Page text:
More than 140 current and former world leaders, as well as Nobel laureates, UN officials and experts, have signed an open letter calling on all governments to unite behind a so-called people's vaccine against COVID-19. This appeal, which was coordinated by UNAIDS and Oxfam, comes ahead of the virtual meeting of the health ministers at the World Health Assembly starting May 18th.
Noon briefing by Stéphane Dujarric, Spokesperson for the Secretary-General.

- Secretary-General/Eid Message
- Programme Budget 2021
- Vaccination
- Bangladesh
- Senior Personnel Appointment
- Mali
- South America Appeal
- Forests
- Financing for Development

Today, the Secretary-General will give a virtual Eid Message at an interactive discussion with Member States representing the Organization of Islamic Cooperation. The theme of the discussions will be Covid-19 Solidarity: Promoting Co-Existence and Shared Responsibility. 
The Secretary-General is expected to remind Member States that our world is like one body, and as long as one part is affected by this virus, we all are affected. Now more than ever, solidarity and unity must be our leading principles.
Yesterday, the Secretary-General presented his proposal for the programme budget for 2021 at a virtual session of the Advisory Committee on the Administrative and Budgetary questions (ACABQ).  He noted that the meeting was happening at a time when the pandemic has put the lives of billions of people around the globe in turmoil, inflicting grave suffering and destabilizing the global economy.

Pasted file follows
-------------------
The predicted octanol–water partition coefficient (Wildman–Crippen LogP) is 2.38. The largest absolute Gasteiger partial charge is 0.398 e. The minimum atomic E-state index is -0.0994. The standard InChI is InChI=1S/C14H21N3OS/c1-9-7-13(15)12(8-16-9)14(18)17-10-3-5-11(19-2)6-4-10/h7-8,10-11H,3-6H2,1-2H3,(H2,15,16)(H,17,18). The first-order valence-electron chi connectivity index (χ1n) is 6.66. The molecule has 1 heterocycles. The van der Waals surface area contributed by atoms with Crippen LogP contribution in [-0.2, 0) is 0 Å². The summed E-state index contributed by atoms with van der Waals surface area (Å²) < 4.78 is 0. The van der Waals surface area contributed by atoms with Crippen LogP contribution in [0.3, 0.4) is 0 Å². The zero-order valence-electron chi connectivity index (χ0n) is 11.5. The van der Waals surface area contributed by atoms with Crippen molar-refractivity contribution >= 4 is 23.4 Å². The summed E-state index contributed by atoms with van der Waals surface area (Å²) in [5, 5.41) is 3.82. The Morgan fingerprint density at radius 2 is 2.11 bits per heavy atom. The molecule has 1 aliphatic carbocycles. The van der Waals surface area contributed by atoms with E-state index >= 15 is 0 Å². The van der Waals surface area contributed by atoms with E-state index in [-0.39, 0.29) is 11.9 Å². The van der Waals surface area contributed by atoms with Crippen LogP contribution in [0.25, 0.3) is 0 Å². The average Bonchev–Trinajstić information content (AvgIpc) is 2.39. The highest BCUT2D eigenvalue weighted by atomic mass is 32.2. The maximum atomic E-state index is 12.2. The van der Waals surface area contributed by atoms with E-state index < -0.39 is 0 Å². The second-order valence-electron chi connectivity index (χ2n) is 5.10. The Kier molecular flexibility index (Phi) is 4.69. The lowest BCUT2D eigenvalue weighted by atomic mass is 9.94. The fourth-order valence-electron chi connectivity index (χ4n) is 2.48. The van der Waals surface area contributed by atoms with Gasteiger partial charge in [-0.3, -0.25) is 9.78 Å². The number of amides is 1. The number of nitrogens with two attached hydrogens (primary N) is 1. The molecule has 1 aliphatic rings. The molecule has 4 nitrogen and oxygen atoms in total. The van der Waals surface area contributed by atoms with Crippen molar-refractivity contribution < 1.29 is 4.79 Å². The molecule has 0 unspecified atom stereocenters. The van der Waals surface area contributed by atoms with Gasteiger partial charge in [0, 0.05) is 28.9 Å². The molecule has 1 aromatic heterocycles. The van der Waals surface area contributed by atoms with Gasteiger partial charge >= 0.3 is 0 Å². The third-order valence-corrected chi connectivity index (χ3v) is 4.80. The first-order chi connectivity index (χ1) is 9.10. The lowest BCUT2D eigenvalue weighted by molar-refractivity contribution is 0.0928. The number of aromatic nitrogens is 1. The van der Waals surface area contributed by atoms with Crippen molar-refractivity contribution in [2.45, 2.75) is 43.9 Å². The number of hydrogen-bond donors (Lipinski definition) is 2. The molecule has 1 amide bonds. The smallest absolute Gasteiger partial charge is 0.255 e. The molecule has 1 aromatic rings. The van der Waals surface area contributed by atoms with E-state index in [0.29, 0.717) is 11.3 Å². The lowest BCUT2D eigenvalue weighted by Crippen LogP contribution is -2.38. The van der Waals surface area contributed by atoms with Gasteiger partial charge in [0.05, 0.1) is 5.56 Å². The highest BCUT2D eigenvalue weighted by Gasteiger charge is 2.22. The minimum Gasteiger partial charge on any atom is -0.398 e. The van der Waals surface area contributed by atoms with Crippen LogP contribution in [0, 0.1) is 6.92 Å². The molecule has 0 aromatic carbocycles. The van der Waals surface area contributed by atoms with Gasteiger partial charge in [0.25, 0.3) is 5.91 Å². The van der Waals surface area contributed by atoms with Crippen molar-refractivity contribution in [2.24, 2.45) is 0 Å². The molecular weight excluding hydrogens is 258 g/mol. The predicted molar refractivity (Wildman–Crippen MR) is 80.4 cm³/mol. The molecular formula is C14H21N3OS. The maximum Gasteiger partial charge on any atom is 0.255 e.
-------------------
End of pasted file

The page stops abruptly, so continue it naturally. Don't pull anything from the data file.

In response, he said, the United Nations has mobilized fully to save lives, stave off famine, ease the pain and plan for recovery. The Secretary-General said that we are open for business and are running the Organization from thousands of dining tables and home offices. 
Regarding recent reforms, he added that reform is on track and beginning to yield results.  Resident Coordinators covering 162 countries and territories now have a direct reporting line to his office, enhanced analytical capacities and coordination tools, as well as support from a strengthened development coordination office. 
The new management processes and structures have proven instrumental in enabling the Organization to remain open and function effectively during the COVID-19 pandemic.  
The Secretary-General said that, to fully implement the mandates entrusted to us, we will require a total of $2.99 billion in 2021, which represents a net reduction of 2.8 per cent compared to 2020, despite additional initiatives and mandated activities. 
As this stage, he added, no resources have been included for COVID-19, as the programme budget proposals were largely put together before the pandemic came on scene and the situation is still evolving.